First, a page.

When the Archbishops of Canterbury and York, government ministers, their Tory and Liberal Democrat shadows, the Sun and the Mirror, not to mention all the organs of respectable opinion, are united in criticism, then you just know that the object of their anger is almost certainly thinking more clearly than they are.
On this occasion - and not for the first time - it is the BBC which is in the stocks, being splattered by the rotten fruit of popular opinion. The Corporation has apparently committed a crime against humanity, by its decision to decline to broadcast a charity appeal for aid for Gaza, on the grounds that to do so would risk reducing public confidence in its impartiality. Sky News has in fact taken the same decision for the same reason, but, as ever, the fact that the BBC is paid for by a poll tax lends its decisions a political toxicity which is peculiar to itself.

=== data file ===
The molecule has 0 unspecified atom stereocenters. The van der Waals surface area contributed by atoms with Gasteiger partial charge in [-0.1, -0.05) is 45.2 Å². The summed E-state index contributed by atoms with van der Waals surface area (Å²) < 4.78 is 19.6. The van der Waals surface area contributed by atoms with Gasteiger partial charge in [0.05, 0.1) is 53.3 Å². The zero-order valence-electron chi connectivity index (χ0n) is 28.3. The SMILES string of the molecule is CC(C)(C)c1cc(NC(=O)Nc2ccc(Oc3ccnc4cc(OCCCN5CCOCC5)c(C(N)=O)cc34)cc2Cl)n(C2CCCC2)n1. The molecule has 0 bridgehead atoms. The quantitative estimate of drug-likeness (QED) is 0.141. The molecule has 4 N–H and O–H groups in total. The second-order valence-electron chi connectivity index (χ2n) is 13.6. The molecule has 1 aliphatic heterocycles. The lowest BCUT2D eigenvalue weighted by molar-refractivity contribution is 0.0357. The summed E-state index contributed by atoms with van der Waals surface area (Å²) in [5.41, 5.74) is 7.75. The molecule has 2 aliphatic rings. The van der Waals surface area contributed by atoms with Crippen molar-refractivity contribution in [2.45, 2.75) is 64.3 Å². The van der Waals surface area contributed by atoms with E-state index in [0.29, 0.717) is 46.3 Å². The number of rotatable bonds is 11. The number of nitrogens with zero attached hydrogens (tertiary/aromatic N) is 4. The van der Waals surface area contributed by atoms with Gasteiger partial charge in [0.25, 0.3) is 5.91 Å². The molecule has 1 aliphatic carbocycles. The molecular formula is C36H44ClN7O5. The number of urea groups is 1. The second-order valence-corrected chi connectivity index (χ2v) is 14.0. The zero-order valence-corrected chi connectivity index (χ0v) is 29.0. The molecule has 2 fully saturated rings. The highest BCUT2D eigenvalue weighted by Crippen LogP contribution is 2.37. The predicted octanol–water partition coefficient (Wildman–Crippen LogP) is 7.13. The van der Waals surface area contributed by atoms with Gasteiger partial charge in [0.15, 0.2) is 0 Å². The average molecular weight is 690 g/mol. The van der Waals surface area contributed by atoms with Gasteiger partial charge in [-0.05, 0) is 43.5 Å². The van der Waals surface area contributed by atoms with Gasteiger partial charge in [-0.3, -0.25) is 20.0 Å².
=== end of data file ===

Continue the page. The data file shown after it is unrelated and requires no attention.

On this occasion even retired BBC panjundrums such as Sir John Tusa, the former head of the World Service, have joined in the criticism. Yesterday Sir John told the listeners of the BBC's World at One that the Corporation should "look at the pictures" coming out of Gaza, and "have a heart". It is characteristic of the BBC's best journalism that it should encourage its former employees to lacerate its present bosses on its own wavelengths - thus perfectly demonstrating in action its commitment to impartiality.
Continue reading at the Independent.